On average, approximately 12.5 percent of drivers on U.S. roads are uninsured. If you are in Florida, however, the number almost doubles to 23 percent, according to the Insurance Research Council. That translates to a total of 3.2 million uninsured drivers on Florida roads. UM, uninsured motorist insurance, and UIM coverage, or underinsured motorist insurance, which is an insurance policy that steps in to help cover post-car accident medical and property expenses if you’ve been involved in a car accident with a driver who has too little (or no) insurance, are often beneficial to drivers involved in accidents. While UM and UIM coverage can vary by state – and some states do not even allow drivers this option – it is important to understand what UM and UIM does, and how you can combine these for the most liability coverage.
Stacking UM & UIM Coverage
Stacked insurance increases UM and UIM coverage limits. This is done specifically in relation to how many cars are insured. The ability to “stack” UM or UIM – or combine the coverage limits – is an available option in a handful of states across the nation. If this option is available, then you will likely be able either stack across policies or stack within one policy. Under Florida law, drivers have the option to stack UM/UIM within one policy or across multiple policies.
- Stacking across policies: assume you have two separate car insurance policies for two cars, and each has $50,000 of UM bodily injury coverage. If you are involved in a car accident with an uninsured driver and you chose to stack your coverage, you can combine the limit to $100,000 (as long as both policies are under your name) to cover any medical or property bills in excess of the $50,000 on one policy.
- Stacking within one policy: on the other hand, if you have multiple cars insured within one policy, you may be able to stack UM bodily injury coverage. An example of this is if you have three cars each with $25,000 limits and you choose to stack this coverage. If you are involved in a car accident with an uninsured/underinsured motorist, you can have a coverage limit of up to $75,000 no matter which car was involved in the crash.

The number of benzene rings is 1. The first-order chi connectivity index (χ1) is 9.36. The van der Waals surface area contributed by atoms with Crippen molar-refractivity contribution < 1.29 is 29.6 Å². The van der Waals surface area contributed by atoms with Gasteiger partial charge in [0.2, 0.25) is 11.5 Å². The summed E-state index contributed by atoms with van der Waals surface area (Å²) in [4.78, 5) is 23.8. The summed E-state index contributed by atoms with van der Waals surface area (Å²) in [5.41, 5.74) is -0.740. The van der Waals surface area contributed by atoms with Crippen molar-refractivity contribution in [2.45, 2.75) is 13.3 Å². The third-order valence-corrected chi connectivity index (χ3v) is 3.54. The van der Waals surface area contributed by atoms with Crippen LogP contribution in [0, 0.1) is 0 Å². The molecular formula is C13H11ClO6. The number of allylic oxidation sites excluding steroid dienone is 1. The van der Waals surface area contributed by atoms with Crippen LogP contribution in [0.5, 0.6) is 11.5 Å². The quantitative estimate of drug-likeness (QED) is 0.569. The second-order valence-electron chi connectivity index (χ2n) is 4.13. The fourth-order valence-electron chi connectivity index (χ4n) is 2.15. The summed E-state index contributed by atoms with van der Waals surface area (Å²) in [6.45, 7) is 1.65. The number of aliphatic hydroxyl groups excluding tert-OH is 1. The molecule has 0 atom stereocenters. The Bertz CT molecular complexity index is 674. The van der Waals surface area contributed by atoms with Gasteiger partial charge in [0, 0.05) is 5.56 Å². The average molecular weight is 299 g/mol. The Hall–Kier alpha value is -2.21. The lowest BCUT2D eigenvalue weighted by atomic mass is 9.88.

Advantages & Disadvantages of Stacking Coverage
The obvious advantage of stacking coverage – no matter if within one or across multiple policies – is that you benefit from having higher coverage limits when involved in an accident caused by an uninsured or underinsured driver. Without stacking, you would have to raise your liability limits to get the same coverage. Of course, with the advantage of having the option to stack comes higher premiums. This is especially true in Florida, which ranks second in the nation for the highest percent of uninsured drivers.
Alternatively, having unstacked insurance coverage results in lower monthly premiums because the policy treats each vehicle differently when it comes to limits on liability. If coverage limits are too low to pay for post-accident expenses, you will likely be stuck paying out of pocket.
Florida Car Accident Attorney
If you or a loved one has been seriously injured in a car accident due to the negligence of another – whether or not the other driver was underinsured or uninsured – contact a compassionate yet aggressive Orlando car accident lawyer today for an initial consultation. The skilled legal professionals at the law offices of Reed & Reed will inform you of your legal rights and obligations under Florida law and fight for the compensation to which you are entitled. Do not go through this difficult time alone. From our office in Brandon, we help clients in Tampa, New Tampa, Plant City, East Hillsborough County and throughout the state of Florida. Contact Reed & Reed for a free consultation.